What has been will be again, what has been done will be done again; there is nothing new under the sun. Ecclesiastes 1:9 (NIV)
There is nothing new under the sun. As the continent of Europe undergoes political and social changes, including protests, changing political landscapes and deeply divided public discourse, we can remind ourselves that these are new expressions of an age-old story. And there is wisdom in reflecting on those who have experienced the disunity and angst of a Europe in turmoil before.
The (admittedly unofficial, but nonetheless widely recognised) Patron Saint of Europe, St Columbanus, has many things to teach us from the fractured Europe of 1400 years ago. Much is known about Columbanus as he left behind a large body of letters, sermons, sets of monastic rules and poems as well as having a hagiographic biography written about him shortly after his death. His life and legacy played an important role in the rebuilding of Europe after the second world war through the work of Robert Schuman and also in the peace process of Northern Ireland. He was named the ‘Father of Europe’ by Pope Benedict XVI. As Europe is undergoing a period of unrest and fracturing, there are still lessons to be learnt from the life of Columbanus.
Irish Christianity and ‘peregrinus’
St Columbanus began life in rural Leinster, a province on the east coast of Ireland, as the son of a wealthy family in the year 540AD. The crumbling Roman Empire was causing seismic shifts across Europe, full of violence and bitter unrest. Unromanised Ireland was facing its own revolution as the message of Christianity had reached its shores and spread rapidly through missionaries like Palladius and Patrick. Irish Celtic Christianity, in the absence of towns or cities, formed itself into monastic communities with a strong emphasis on learning and scholarship. Women and men flocked there to learn the Scriptures, Latin and the classical authors and to study and transcribe manuscripts saved from barbarian raids on the continent. Influenced by the Egyptian Desert Fathers, these Irish communities sought to live lives of self-sacrifice. One of the greatest sacrifices was peregrinus- a self-imposed exile from one’s home country and a lifelong pilgrimage to elsewhere. On peregrinus, Irish monks could share what they had learnt in their studies, and translate it into tangible ways to bless others.
Columbanus joined one of these early monastic communities in Bangor, Co. Down and became well versed in the literature of the day. At age 40, in the year 580AD, he embarked on peregrinus, leaving his native shores, and travelled to the dangerous continent. He encountered a Europe embroiled in clashes of tribal allegiances, poor leadership in both the Church and state, and instability that meant education and learning had all but ceased in many parts. Through careful negotiation with local Kings, Columbanus and his fellow monks engaged in setting up monasteries, first in Luxeuil, France and then Bobbio, Italy, creating vibrant communities for learning and worship that attracted children of local elites. Key to his successful journey and the setting up of these institutions was Columbanus’s ability to compromise well. He was able to engage with new cultures and languages and embrace multiple identities which crossed both race and nationality in a divided and restless landscape. He refused to engage in tribal allegiances or hold tightly to unhelpful barriers which prevented people from learning about the Scriptures. Instead, he remained true to his calling to spread the Christian message back into a Europe which had rejected it.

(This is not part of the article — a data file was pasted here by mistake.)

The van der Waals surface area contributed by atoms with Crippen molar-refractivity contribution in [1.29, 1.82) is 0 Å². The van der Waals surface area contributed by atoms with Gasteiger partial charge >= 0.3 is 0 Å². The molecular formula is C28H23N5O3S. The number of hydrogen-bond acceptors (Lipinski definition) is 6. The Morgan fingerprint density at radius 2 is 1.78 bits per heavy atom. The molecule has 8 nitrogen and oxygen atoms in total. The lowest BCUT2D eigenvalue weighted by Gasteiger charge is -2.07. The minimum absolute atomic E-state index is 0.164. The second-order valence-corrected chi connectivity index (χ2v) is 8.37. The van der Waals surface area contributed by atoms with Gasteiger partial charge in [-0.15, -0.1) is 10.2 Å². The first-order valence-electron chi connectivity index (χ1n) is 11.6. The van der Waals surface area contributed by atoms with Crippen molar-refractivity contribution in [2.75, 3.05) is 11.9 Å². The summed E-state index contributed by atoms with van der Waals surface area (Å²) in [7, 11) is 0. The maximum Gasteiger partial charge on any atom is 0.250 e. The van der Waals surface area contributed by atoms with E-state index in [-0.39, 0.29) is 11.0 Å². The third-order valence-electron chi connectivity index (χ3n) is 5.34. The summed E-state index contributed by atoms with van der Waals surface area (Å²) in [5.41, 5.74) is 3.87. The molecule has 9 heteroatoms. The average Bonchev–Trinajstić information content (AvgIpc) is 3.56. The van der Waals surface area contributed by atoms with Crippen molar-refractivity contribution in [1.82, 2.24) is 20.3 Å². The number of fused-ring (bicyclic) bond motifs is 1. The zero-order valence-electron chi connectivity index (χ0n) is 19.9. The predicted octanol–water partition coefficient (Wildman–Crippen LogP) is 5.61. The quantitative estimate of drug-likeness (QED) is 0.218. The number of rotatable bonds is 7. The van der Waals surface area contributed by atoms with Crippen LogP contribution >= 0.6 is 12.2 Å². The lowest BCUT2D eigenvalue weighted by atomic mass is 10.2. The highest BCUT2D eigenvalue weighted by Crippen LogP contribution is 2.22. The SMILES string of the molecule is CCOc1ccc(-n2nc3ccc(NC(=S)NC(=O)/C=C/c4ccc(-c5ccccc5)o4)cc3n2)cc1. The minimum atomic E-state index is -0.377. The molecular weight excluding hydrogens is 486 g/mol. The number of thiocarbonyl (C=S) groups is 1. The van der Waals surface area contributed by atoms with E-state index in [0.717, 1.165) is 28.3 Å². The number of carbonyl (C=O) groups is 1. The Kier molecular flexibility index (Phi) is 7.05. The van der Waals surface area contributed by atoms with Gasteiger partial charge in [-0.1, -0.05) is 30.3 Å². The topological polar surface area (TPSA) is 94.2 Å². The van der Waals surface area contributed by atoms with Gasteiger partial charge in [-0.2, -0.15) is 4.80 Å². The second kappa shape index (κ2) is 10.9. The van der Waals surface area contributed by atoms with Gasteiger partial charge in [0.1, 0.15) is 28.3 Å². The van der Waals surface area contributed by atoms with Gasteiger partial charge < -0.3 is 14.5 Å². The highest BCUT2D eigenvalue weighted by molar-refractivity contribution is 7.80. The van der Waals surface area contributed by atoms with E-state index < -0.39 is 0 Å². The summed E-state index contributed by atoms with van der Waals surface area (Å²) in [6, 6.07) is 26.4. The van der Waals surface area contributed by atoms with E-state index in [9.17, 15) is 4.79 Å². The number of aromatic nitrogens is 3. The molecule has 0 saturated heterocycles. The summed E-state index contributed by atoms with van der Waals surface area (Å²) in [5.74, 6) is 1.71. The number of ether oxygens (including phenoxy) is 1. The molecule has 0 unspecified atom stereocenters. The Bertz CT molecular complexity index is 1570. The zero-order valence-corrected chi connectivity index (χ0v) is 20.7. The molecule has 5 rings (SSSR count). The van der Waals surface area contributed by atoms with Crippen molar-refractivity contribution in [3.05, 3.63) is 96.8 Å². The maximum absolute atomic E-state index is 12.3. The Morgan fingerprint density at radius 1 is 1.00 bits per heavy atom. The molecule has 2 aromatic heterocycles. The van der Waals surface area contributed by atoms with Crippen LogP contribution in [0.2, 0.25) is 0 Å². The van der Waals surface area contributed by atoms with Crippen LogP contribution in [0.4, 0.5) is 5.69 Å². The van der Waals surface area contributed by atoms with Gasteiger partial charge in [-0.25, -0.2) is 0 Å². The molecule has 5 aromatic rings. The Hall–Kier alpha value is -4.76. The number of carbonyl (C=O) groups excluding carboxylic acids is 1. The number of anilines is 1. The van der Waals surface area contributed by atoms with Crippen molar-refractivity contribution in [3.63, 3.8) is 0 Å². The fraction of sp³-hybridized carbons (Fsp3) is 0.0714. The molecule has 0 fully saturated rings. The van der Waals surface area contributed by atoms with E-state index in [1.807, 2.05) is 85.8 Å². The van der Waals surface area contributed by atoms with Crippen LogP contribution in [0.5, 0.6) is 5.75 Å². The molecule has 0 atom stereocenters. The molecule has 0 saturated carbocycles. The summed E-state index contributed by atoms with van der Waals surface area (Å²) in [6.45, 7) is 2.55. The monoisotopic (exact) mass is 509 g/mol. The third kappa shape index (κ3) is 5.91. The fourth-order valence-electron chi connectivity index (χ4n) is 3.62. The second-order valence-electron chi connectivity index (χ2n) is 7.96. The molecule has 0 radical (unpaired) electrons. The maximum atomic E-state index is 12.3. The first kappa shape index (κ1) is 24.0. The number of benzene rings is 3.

Speaking truth to power
However, Columbanus’s relationship with authority frequently made him enemies. The local bishops surrounding the monastery in Luxeuil became increasingly irritated by his refusal to acknowledge their authority above that of the abbots, and by Columbanus’s critique of the privileged life bishops led. There was also tension with the local King, Theuderic, when Columbanus criticised his decision to keep concubines and refused to bless his children. When the King didn’t change his ways, Columbanus threatened to excommunicate him, and consequently was expelled from the country, though managed to instead continue his pilgrimage further into Europe. Coming as a foreigner and a monk, he had no political, economic or military power, rather he had only his education and religious life as a means of speaking truth to power. Columbanus believed good leadership was crucial for society. Many of his letters hold to account the power structures in the Church and the state. He called for those in positions of power to be principled, building relationship with those they led with trust and hope and themselves being prepared to make sacrifices. In his letters he articulates a vision for unity among people which transcends politics, which is still relevant for the pluralist and secular Europe of today.
Columbanus passed away in Bobbio whilst on retreat in 625AD and he remains buried in Bobbio Abbey. The life and legacy of this Irish monk on pilgrimage remains important in the life of Europe today. In particular we should acknowledge the importance of good leadership in challenging times and his faithful adherence to sharing the Christian message with a Europe which was far from the knowledge of the Scriptures. There are many lessons to learn from the legacy of Columbanus which can help us to reframe our witness in Europe today.
Katherine Martin is a participant on Jubilee Centre’s SAGE Graduate Programme. She graduated from Trinity College, Dublin with a BA in Geography and Philosophy.